Planning for retirement: Why you’ll need recurring income

For years, most people planning for retirement have heard about the wisdom of contributing to a 401(k) or similar plan. But as the financial crisis turned into a full-blown recession, everybody saw their investment accounts shrink.
a bunch of benjamins
Creative Commons License photo credit: nick farnhill

Plans like the 401(k) let people contribute pre-tax dollars into an investment account that is expected to increase in value over time.

But now the financial situation has gotten so bad that Time magazine’s Oct. 19 cover story says it’s time to retire the 401(k). According to the article, the balance of the average 401(k) dropped 31 percent from the end of 2007 through March 2009.

“In a system in which one year’s gains build on the next, the disaster of 2008 will dent retirement savings long after the recession ends,” the article says.

The magazine said the “401(k) was never meant to replace the employer-guaranteed pension fund, supplemented by Social Security, as the cornerstone of our nation’s retirement system.”

“But propelled by a combination of companies looking to cut costs and consumers who wanted control of their retirement destiny, that’s exactly what happened,” the story says.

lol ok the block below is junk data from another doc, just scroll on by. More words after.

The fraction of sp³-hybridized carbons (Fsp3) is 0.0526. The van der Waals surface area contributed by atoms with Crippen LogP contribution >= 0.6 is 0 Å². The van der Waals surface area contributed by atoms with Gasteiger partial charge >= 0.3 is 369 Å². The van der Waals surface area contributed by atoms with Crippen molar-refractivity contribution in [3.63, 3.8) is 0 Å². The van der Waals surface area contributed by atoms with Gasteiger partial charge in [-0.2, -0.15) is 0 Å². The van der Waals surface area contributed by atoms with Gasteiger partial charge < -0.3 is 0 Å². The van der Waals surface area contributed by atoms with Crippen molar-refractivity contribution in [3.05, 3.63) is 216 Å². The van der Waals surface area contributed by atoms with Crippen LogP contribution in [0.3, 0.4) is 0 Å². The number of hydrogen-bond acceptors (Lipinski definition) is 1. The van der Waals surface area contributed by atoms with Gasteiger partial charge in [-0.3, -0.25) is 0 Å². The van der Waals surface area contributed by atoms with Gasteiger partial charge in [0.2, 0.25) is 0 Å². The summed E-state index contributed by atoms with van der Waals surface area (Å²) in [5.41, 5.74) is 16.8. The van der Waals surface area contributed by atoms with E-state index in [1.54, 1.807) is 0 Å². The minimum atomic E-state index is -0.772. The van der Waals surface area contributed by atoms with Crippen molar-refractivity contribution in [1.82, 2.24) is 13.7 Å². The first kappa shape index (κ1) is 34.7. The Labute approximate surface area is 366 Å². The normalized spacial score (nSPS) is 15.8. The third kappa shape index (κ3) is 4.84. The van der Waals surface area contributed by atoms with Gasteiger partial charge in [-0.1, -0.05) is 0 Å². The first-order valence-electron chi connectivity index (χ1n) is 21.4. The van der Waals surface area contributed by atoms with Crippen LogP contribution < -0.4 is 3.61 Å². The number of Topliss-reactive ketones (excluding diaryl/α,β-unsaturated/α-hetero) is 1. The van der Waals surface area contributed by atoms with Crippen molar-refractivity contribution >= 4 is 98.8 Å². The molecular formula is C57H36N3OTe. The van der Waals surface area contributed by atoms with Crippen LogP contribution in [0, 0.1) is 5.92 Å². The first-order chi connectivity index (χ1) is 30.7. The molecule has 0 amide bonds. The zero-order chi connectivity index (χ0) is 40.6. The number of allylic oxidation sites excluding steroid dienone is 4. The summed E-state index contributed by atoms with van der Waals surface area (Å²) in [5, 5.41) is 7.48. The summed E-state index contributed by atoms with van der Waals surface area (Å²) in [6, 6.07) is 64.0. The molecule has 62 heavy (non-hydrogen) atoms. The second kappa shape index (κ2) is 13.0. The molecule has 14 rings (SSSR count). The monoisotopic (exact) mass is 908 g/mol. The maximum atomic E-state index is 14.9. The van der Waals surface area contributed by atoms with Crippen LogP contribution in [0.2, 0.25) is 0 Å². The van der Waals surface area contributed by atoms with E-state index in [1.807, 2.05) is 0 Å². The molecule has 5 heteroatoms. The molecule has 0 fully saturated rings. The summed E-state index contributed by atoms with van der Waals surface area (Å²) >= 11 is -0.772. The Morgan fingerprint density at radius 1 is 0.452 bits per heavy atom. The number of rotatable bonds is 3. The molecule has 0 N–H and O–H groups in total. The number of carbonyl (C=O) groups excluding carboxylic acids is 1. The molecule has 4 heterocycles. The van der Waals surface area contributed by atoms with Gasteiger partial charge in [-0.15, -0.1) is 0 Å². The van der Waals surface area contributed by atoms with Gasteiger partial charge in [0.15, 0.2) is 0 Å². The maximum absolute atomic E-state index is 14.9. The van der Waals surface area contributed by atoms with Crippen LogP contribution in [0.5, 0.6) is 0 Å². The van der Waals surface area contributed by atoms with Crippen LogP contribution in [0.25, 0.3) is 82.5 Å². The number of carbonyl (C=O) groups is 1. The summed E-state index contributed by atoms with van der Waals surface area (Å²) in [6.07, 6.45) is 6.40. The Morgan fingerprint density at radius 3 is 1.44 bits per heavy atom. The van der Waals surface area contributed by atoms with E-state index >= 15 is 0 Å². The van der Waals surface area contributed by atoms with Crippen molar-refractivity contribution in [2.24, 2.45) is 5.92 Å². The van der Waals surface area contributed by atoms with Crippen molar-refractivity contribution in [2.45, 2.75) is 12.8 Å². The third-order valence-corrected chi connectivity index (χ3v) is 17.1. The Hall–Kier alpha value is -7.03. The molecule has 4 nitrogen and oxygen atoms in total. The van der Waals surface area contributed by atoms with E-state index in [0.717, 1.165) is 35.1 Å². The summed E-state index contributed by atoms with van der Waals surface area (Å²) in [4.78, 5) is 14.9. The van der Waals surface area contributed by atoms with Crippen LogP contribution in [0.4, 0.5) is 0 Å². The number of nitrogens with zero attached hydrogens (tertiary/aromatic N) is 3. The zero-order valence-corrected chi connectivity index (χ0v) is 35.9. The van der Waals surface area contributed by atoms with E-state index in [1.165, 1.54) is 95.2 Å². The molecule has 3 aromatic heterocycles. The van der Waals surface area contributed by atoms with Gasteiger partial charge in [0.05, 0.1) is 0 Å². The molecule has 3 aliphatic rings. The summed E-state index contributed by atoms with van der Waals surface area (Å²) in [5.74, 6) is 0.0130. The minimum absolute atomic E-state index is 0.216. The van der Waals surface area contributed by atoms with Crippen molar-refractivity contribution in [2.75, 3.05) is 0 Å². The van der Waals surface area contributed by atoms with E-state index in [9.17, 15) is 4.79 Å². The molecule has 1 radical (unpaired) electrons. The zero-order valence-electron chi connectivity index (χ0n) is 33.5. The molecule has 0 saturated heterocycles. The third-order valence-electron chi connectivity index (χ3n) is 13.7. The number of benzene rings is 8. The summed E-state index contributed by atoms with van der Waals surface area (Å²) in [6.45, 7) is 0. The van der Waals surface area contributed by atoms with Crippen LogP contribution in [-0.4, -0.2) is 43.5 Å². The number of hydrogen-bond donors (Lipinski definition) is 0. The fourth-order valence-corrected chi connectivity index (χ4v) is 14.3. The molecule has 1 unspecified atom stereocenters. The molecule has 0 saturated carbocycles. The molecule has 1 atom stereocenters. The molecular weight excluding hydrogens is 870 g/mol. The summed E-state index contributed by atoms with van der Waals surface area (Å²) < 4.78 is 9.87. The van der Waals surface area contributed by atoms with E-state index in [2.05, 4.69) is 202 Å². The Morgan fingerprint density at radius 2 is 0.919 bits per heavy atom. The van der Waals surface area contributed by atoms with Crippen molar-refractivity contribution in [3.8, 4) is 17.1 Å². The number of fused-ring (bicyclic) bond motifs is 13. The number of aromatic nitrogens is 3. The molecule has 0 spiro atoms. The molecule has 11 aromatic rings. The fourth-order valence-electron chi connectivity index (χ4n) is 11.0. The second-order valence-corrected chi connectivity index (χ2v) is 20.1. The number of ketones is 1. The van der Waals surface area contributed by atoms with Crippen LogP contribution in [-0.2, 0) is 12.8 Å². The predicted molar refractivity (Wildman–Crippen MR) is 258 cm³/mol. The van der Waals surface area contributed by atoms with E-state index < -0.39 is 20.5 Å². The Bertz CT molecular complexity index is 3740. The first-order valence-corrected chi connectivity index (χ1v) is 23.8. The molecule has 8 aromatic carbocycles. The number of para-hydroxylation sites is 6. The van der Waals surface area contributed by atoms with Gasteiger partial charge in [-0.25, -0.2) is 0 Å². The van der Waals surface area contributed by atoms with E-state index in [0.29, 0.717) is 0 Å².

The magazine suggests several fixes to the 401(k) issue, including a form of retirement insurance that could pay for up to 30 percent of retirement.

Would it be OK if I suggested another alternative for those who are planning for retirement? Recurring income.

Recurring income is doing work right one time, but getting paid for it over and over again. It’s similar to payments Michael Jordan gets when someone buys his brand of shoes or checks Elvis Presley’s heirs get when someone downloads one of his songs from the Internet.

Unfortunately, not many of us can play basketball like Michael or sing like Elvis.

Fortunately, there’s another option. Network marketing has allowed thousands of people to create recurring incomes ranging from a couple of hundred dollars a month to tens of thousands of dollars a month.

It’s not easy. It’s not a “get-rich quick scheme.” But it is possible.

Everyone planning for retirement now realizes that relying on traditional methods is no longer enough. Why not invest your time and effort in a business that provides recurring income?

Steve DeVane

One Response

  1. This article makes some very valid points. We have seen most of our clients experience falls in pension values over the last three years. Some have by no recouped some of these losses but will still be poorer in the long run. Income in retirement is such a difficult issue. A small net working business could be an answer. One thing is certain – many of us will be working for longer than we had anticipated 10 years ago.

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